The OperationThe operation is performed with the patient positioned on his or her stomach.
DecompressionAfter a small incision is made, the muscles of the spine are dilated, or gently separated, and a tubular retractor is inserted to create a portal through which the surgeon may perform surgery. Through the tubular retractor, a portion of the lamina (the bony vertebral element that covers the posterior portion of the spinal canal) is removed to expose the compressed area of the spinal cord or nerve root(s).
Pressure is relieved by removing of the source of compression – all or part of a herniated disc, a rough protrusion of bone called a bone spur, or in some instances a tumor.
ClosureThe small incision is closed, which typically only leaves behind a minimal scar.
Your surgeon will have a specific postoperative recovery/exercise plan to help you return to your normal activity level as soon as possible. Following a minimally invasive, you may notice an immediate improvement of some or all of your symptoms; other symptoms may improve more gradually.
The amount of time that you have to stay in the hospital will depend on your treatment plan. In some instances, this procedure may be done on an outpatient basis. You typically will be up and walking in the hospital by the end of the first day after the surgery. Your return to work will depend on how well your body is healing and the type of work/activity level you plan to return to.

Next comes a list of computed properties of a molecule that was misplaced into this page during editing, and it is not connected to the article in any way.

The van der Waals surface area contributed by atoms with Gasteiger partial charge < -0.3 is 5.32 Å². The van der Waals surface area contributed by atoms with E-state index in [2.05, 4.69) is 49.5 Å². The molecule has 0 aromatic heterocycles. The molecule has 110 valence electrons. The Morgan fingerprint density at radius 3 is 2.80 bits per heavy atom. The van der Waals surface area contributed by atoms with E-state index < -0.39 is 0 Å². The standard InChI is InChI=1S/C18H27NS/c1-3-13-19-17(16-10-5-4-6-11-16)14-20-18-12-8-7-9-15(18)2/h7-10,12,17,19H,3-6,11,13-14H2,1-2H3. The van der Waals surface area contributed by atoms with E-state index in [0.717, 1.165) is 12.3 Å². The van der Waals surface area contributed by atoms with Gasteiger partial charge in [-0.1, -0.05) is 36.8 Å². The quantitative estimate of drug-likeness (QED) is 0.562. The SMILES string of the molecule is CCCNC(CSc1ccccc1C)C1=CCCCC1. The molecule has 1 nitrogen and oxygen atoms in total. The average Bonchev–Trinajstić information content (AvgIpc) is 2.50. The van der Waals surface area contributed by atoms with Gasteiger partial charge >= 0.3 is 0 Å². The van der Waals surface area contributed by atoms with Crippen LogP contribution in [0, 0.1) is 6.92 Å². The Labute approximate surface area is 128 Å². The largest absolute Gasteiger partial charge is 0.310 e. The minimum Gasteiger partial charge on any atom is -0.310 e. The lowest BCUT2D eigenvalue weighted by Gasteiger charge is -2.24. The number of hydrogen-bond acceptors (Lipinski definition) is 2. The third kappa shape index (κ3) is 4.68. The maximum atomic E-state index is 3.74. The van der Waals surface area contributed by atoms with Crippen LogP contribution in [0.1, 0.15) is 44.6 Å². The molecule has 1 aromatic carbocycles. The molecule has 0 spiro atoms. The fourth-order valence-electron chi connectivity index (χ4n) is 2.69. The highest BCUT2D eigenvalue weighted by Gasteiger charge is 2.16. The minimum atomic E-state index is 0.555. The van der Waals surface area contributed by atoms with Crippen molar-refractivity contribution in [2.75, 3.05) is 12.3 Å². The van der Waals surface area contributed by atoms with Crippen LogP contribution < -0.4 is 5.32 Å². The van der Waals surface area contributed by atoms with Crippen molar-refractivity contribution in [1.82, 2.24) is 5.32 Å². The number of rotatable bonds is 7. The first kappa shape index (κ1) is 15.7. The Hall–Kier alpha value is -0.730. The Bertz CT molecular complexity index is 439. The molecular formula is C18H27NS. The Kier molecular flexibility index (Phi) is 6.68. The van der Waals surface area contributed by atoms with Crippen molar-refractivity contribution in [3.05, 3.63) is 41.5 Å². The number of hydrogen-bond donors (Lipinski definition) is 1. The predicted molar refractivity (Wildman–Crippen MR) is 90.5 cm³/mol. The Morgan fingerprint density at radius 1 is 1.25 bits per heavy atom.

Work closely with your spinal surgeon to determine the appropriate recovery protocol for you, and follow his or her instructions as closely as possible to optimize the healing process.
To determine whether you are a candidate for a minimally invasive lumbar discectomy, please talk to your doctor.
All treatment and outcome results are specific to the individual patient. Results may vary. Complications such as infection, nerve damage, blood clots, blood loss and bowel and bladder problems, along with complications associated with anesthesia, are some of the potential risks of spinal surgery. A potential risk inherent to spinal fusion is failure of the vertebral bone and graft to properly fuse, a condition that may require additional surgery.
Please consult your physician for a complete list of indications, warnings, precautions, adverse effects, clinical results and other important medical information that pertains to the minimally invasive lumbar discectomy procedure.
The materials on this Web site are for your general educational information only. Information you read on this Web site cannot replace the relationship that you have with your health care professional. We do not practice medicine or provide medical services or advice as a part of this Web site. You should always talk to your health care professional for diagnosis and treatment.
Dr. Ram R. Vasudevan, MD, FAANS
Austin NeuroSpine PLLC
5300 Bee Cave Road, Building 1,
Suite 220 Austin, TX 78746
Phone: (512) 640-0010
Monday: 8:00 AM – 5:00 PMTuesday: 8:00 AM – 5:00 PMWednesday: 8:00 AM – 5:00 PMThursday: 8:00 AM – 5:00 PMFriday: 8:00 AM – 5:00 PMSaturday: ClosedSunday: Closed
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